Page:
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Common Estate Misunderstandings

People often wonder what they are entitled to see after a family member passes away or sometimes before, whether it is a power of attorney, living will, will, financial documents, etc.  So what are you entitled to and when?  The answer, like many legal answers is, it depends.  On what?  Well, is the person alive?  If so, what is his or her mental status?  If the person has passed away, who is in charge or potentially in charge?  What documents are you looking to see?

Because the answers depend on the unique facts, it is difficult to give a simple generic answer, but this article will provide a few answers that hopefully will point you in the right direction.

Prior to death, if a person is legally mentally capacitated still, that person can manage their own property/assets.  So, if you want information or documents, you have to go through him or her.  If they execute a power of attorney naming you as his or her attorney-in-fact, then you may be able to access the information or documents yourself.  If he or she named someone else as attorney-in-fact, you can also go through that person, if they are willing.  They are often not required to provide you with anything though even if you are a child or next of kin to the person.  The same is true for many health-related documents, like a health care surrogate designation or living will.  Once the person in question has lost their mental capacity, generally, you can only go through the attorney-in-fact or a guardian if one is appointed.  If a guardian is not appointed, then you can ask for one to be appointed, but you will likely have to remove the attorney-in-fact as part of the case.

If the person has passed away, you may be entitled to receive certain documents like inventories and accountings.  It often depends on if there is a probate case or a trust involved.  If the former, Florida Statutes and Probate Rules apply and if a Trust, you have to look at the statutes and rules, but also the Trust document itself.  If you are not named as a beneficiary or interest party in a Will or Trust, you may not be entitled to anything, even if you are a child of the deceased.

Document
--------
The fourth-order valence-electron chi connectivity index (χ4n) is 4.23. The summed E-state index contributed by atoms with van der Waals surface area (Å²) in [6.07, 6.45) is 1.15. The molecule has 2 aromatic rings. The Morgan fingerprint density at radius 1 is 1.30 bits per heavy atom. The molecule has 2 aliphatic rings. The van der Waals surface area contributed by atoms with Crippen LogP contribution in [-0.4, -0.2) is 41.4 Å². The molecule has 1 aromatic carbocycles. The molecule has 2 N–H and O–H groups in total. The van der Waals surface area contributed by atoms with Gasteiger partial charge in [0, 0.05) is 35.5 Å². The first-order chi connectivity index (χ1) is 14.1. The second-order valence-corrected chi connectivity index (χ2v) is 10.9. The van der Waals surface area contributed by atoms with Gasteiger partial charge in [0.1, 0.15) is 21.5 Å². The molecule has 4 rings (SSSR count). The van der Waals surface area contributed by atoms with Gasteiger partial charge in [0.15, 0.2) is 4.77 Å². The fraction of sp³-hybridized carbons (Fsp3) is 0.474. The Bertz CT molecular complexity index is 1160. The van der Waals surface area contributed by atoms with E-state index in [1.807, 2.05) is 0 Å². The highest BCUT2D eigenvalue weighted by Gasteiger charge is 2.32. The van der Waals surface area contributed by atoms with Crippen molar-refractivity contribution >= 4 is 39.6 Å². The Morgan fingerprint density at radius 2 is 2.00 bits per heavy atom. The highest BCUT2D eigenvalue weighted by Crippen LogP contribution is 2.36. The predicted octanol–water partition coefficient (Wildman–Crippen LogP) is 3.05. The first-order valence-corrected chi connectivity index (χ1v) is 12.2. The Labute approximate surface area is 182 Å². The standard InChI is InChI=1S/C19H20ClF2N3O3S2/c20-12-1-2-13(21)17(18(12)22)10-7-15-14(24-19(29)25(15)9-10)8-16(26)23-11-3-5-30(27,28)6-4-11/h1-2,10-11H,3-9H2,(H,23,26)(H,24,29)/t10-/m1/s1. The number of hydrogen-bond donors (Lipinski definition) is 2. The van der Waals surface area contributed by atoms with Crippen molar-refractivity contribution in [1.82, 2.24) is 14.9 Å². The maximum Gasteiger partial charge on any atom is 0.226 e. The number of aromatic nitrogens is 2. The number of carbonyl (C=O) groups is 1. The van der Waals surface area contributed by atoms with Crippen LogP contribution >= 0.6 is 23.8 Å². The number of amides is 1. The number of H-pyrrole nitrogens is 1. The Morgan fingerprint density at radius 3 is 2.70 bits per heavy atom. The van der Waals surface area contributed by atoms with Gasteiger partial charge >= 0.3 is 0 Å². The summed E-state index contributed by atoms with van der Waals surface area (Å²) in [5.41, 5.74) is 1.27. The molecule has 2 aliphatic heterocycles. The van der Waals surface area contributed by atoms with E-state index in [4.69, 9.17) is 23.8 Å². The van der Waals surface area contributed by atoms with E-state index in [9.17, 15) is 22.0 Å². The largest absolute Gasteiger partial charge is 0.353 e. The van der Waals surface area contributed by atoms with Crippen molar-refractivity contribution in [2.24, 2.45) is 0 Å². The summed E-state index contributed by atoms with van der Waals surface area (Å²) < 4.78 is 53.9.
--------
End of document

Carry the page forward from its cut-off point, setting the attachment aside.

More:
What about financial institutions, aren’t they supposed to inform me about funds?  Possibly, but again, probably only if you are a beneficiary or other interested party, such as a trustee or personal representative (a/k/a executor or executrix).  They may be able to at least inform you as to whether you are listed at all though.

So, what do you do if you want to know more about what is going on, before you start demanding everything under the sun, we suggest discussing the matter with an attorney.  An attorney can provide you with your options to see what you are really entitled to see.  If you have already made requests and you have been refused the information or documentation, then an attorney can likely tell you whether your requests were valid.  And if you believe someone has coerced or influenced the decisions of the person in question, you should seek out an attorney to see what your options are.  You may have a cause of action against someone for undue influence, tortious interference with inheritance, lack of mental capacity, or perhaps others.

If you need assistance with an estate planning issue or similar matter, feel free to contact Mason Williams.

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